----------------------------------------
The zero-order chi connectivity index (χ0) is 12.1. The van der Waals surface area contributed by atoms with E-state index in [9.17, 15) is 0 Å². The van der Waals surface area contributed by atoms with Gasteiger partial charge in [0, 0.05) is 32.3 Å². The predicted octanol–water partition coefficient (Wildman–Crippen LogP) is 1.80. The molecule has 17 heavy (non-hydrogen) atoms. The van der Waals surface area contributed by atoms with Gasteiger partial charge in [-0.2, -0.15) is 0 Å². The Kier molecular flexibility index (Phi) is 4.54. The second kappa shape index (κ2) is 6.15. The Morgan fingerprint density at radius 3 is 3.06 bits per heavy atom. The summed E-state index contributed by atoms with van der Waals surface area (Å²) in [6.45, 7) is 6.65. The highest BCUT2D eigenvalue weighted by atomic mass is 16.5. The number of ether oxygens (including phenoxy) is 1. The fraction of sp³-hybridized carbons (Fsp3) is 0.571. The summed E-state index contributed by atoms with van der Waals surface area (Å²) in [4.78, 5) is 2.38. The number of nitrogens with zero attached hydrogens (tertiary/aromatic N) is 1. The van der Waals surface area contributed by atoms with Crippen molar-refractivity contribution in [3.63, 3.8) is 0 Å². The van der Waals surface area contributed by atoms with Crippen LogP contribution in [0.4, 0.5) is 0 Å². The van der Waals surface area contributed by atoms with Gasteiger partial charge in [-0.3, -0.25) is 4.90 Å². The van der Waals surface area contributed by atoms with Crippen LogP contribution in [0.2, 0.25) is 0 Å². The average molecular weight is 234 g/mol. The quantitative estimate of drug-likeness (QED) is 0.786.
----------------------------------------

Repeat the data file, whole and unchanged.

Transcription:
The zero-order chi connectivity index (χ0) is 12.1. The van der Waals surface area contributed by atoms with E-state index in [9.17, 15) is 0 Å². The van der Waals surface area contributed by atoms with Gasteiger partial charge in [0, 0.05) is 32.3 Å². The predicted octanol–water partition coefficient (Wildman–Crippen LogP) is 1.80. The molecule has 17 heavy (non-hydrogen) atoms. The van der Waals surface area contributed by atoms with Gasteiger partial charge in [-0.2, -0.15) is 0 Å². The Kier molecular flexibility index (Phi) is 4.54. The second kappa shape index (κ2) is 6.15. The Morgan fingerprint density at radius 3 is 3.06 bits per heavy atom. The summed E-state index contributed by atoms with van der Waals surface area (Å²) in [6.45, 7) is 6.65. The highest BCUT2D eigenvalue weighted by atomic mass is 16.5. The number of ether oxygens (including phenoxy) is 1. The fraction of sp³-hybridized carbons (Fsp3) is 0.571. The summed E-state index contributed by atoms with van der Waals surface area (Å²) in [4.78, 5) is 2.38. The number of nitrogens with zero attached hydrogens (tertiary/aromatic N) is 1. The van der Waals surface area contributed by atoms with Crippen molar-refractivity contribution in [3.63, 3.8) is 0 Å². The van der Waals surface area contributed by atoms with Crippen LogP contribution in [0.4, 0.5) is 0 Å². The van der Waals surface area contributed by atoms with Gasteiger partial charge in [-0.3, -0.25) is 4.90 Å². The van der Waals surface area contributed by atoms with Crippen LogP contribution in [0.2, 0.25) is 0 Å². The average molecular weight is 234 g/mol. The quantitative estimate of drug-likeness (QED) is 0.786.